Who Holds The Power In A Negotiation?
Several types of power can influence the outcome of a negotiation. The use of the word “can” in the previous statement is emphasised because if power is held but not used then the power adds nothing to the value of the negotiation.
Position. The formal position we hold in an organisation gives us power. This may be considerable if we are the Managing Director but if we are the Finance Manager we only have influence over the financial matters for the organisation and we have no say or control over production or human resources.
Knowledge or expertise. Knowledge gives strong power as long as it is actually used in the negotiation. Silence cancels out any knowledge power. You can be very bright indeed and still be powerless.
Character or ethics. The more trustworthy an individual is the more power they wield in negotiations. The focus here is whether or not people do what they say they will even if they do not feel like doing it or even agree with the action itself.
Rewards. People who can give rewards or just perceived rewards hold power. Money can have power; I can give staff a pay rise but the power of money only works well if it is evenly distributed across the organisation.
Punishment. Creating a negative outcome for a counterpart means delivering the power of punishment. Being able to reprimand and fire staff gives tremendous power.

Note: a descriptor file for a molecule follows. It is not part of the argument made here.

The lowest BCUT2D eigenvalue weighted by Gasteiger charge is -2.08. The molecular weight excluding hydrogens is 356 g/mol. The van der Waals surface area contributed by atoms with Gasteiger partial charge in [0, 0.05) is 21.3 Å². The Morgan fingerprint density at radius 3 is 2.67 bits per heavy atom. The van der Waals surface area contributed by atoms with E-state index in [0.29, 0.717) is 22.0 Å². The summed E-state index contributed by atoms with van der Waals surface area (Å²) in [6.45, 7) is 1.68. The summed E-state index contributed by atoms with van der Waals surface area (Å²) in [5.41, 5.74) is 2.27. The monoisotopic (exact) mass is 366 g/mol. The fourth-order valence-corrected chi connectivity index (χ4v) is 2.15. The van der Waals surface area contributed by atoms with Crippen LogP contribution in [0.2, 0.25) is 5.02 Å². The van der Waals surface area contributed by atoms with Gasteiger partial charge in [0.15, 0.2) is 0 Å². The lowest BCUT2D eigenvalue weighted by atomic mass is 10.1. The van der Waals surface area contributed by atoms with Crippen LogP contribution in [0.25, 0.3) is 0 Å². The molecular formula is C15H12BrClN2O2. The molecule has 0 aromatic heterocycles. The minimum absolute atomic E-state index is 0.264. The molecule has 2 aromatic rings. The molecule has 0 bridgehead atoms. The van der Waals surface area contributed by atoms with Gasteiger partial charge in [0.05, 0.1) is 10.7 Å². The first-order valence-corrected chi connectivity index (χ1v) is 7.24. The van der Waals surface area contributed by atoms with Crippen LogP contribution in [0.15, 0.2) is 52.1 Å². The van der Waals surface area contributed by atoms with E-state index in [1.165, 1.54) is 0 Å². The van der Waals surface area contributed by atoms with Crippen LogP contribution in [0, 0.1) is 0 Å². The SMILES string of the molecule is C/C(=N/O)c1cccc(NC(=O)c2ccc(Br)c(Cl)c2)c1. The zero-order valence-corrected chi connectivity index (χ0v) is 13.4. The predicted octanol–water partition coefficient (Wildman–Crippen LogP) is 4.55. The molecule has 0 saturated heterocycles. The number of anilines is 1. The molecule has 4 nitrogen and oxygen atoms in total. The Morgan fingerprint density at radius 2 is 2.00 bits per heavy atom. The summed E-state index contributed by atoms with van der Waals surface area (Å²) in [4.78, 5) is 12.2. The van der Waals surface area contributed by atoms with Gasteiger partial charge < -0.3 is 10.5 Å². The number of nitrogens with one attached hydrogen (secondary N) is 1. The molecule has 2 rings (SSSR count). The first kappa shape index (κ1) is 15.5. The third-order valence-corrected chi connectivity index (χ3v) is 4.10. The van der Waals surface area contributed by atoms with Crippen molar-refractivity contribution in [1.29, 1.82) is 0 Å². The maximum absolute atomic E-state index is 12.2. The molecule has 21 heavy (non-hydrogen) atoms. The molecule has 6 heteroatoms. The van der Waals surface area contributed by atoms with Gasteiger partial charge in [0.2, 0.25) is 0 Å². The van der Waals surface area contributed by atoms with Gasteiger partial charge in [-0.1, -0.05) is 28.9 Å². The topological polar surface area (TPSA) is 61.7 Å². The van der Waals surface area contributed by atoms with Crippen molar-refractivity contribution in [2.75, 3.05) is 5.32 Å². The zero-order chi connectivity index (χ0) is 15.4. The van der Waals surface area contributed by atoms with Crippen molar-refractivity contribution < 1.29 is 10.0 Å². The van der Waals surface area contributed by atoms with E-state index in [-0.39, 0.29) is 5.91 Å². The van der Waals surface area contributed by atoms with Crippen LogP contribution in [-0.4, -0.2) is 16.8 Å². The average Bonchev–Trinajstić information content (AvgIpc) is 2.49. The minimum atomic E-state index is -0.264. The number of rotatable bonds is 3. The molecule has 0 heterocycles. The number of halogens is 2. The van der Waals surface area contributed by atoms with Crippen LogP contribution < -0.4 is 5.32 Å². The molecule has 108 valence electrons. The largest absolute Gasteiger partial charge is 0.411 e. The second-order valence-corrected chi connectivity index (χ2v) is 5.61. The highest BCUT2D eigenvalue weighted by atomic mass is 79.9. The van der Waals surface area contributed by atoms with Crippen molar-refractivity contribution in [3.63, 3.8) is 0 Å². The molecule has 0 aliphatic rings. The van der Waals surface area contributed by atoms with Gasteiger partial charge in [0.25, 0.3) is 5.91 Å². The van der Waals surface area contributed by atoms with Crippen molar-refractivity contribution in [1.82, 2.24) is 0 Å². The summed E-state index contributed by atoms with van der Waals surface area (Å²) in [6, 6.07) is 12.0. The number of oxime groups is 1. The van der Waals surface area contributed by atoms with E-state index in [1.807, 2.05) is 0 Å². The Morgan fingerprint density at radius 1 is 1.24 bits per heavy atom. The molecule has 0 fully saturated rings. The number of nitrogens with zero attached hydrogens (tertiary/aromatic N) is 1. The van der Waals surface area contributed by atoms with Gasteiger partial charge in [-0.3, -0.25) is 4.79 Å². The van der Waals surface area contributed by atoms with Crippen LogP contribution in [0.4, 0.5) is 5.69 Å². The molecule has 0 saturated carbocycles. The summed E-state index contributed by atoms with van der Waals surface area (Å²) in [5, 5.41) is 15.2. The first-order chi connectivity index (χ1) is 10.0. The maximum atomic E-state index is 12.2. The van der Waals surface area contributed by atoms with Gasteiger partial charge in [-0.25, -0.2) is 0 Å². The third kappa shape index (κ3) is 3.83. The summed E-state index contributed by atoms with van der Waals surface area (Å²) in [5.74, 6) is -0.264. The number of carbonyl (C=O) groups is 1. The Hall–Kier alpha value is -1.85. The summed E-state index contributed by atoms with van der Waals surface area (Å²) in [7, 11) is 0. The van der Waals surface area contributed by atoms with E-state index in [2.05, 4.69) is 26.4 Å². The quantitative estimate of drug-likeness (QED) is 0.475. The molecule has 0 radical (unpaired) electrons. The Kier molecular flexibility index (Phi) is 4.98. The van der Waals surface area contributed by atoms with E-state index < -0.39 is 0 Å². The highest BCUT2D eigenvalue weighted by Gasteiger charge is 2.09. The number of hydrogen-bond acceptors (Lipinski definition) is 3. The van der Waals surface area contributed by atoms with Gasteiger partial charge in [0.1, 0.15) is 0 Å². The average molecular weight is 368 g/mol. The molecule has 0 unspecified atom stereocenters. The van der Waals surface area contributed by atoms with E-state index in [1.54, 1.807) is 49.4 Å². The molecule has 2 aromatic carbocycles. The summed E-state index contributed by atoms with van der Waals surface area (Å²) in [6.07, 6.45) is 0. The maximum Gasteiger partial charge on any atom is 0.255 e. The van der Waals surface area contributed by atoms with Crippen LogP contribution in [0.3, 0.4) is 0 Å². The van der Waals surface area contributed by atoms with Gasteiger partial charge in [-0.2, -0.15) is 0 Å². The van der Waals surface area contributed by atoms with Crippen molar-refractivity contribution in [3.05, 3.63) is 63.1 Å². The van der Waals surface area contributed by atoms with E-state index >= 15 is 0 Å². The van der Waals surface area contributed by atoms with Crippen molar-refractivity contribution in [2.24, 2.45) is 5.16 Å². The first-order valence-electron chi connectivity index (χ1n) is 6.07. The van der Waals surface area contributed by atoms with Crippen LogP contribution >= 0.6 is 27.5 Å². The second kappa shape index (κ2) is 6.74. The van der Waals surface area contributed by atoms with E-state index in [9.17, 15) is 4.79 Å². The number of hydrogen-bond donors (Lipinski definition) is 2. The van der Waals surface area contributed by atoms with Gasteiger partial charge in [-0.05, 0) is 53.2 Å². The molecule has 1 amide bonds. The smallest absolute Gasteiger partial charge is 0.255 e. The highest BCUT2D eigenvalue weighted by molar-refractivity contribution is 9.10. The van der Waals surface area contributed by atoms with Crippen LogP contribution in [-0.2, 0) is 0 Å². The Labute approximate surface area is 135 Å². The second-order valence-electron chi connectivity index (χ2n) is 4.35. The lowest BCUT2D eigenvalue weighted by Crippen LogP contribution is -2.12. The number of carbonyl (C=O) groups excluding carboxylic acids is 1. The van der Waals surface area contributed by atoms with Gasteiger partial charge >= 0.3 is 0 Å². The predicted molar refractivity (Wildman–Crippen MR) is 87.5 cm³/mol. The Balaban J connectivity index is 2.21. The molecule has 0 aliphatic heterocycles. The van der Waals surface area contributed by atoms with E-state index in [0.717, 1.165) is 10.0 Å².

Gender. Dealing with someone of the opposite sex can confer power. This can be in non verbal gestures or in the manner in which the sexes interact and work together.
Powerlessness. In some circumstances giving up power can be a powerful move in itself. In a kidnap scenario repeated threats by the kidnapper to kill the hostage lose power if they are made too often until the hostage challenges the kidnapper to actually carry out the deed. If nothing happens then the kidnapper has lost all of their power which has now passed to the hostage!
Charisma and personal power. These are a complex mix of traits influencing power and leadership. A passion and confidence in what we believe in are key factors here.
Lack of interest or desire. In common with most things in life the side with least interest in what is being negotiated holds the most power. If you are buying a house and are not totally convinced in the house that you are currently viewing then you hold the upper hand.
Irrational behaviour. Those people who in a negotiation scenario act in a bizarre manner or irrationally when faced with problems or unplanned events. Such people are difficult to read and to understand in terms of both behaviour and approach. This is a good tactic if you want to unsettle your opposition!
Try dabbling with all or some of the above at some point in your own negotiations but remember to measure their success/failure and learn from the process!